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First Korean Presidential Visit to Australia in More Than a Decade


South Korean President Moon Jae-in, right, poses for a photo with Australian opposition Labor Party leader Anthony Albanese in Sydney, Dec. 14, 2021.

South Korean President Moon Jae-in is in Australia for talks with Prime Minister Scott Morrison. Analysts have said that enhancing defense ties is a priority of the four-day visit, along with China's growing regional influence.

South Korean President Moon Jae-in is the first world leader to arrive since Australia closed its borders to most foreign travelers in March 2020.

Australian Prime Minister Scott Morrison welcomed Moon and South Korea’s first lady Kim Jung-sook to Canberra on Monday.

“I am so pleased we could join together as we have been threatening to do for many years now through COVID, and we can now come together in this way, and I am so pleased to be able to host you and to formally elevate our relationship to a comprehensive strategic partnership,” Morrison said.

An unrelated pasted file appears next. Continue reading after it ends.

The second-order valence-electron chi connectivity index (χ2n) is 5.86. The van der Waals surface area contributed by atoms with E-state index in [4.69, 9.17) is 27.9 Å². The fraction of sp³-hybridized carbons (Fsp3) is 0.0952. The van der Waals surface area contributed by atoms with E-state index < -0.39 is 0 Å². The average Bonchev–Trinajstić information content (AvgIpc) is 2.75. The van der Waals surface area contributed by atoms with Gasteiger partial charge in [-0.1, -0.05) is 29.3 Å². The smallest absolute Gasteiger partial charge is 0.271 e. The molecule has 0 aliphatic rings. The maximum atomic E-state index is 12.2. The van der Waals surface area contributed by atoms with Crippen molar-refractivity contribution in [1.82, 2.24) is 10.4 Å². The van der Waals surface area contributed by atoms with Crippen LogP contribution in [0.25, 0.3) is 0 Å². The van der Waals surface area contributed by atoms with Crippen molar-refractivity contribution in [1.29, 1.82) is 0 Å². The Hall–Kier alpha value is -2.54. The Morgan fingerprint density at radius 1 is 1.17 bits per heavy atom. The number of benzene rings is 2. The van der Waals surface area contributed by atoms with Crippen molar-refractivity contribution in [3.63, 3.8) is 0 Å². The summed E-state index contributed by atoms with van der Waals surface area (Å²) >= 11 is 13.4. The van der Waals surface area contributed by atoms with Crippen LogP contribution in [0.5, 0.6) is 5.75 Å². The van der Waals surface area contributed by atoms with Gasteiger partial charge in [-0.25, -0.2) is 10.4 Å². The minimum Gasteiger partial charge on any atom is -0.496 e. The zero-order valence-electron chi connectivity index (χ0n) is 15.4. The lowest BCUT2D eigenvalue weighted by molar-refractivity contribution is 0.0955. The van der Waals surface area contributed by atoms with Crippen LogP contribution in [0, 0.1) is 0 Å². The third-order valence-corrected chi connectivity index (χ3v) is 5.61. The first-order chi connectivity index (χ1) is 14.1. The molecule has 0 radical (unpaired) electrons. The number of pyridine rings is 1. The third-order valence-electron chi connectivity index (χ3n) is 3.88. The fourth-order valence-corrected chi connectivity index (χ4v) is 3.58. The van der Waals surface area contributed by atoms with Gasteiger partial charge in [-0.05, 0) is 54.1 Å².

The leaders have agreed on several new joint initiatives around clean energy technology, the supply of critical minerals, and defense. Under a new deal worth 771 million U.S. dollars, the South Korean company Hanwha will provide 30 howitzers, ammunition supply vehicles, and radars to detect enemy artillery. It is the largest military contract between Australia and an Asian nation. Analysts have said South Korea is also well-placed to win a contract with Australia worth 21.3 billion U.S. dollars for new infantry attack vehicles.

Speaking through an interpreter, Moon said the two countries were committed to an open, inclusive and prosperous Indo-Pacific region.

Korea and Australia uphold the same values, and in terms of the geopolitical situation, they are like-minded, Moon said. Korea therefore is focused on a steadfast alliance with the U.S. and wants a harmonized relationship with China, he said.

Moon is the first South Korean president to come to Australia in more than a decade.

Hayley Channer, a senior policy fellow with the Perth USAsia Centre, says Moon's visit is significant.

“Australia has often looked across the table and seen South Korea and seen that it is preoccupied with developments on the Korean Peninsula, but Australia and South Korea have so many different things in common. So, having this bilateral visit is extremely important to progress the relationship forward,” Channer said.

This year, the two nations will mark 60 years of diplomatic relations.

South Korea is Australia’s fourth-largest trading partner. A free-trade deal has been in place since December 2014.

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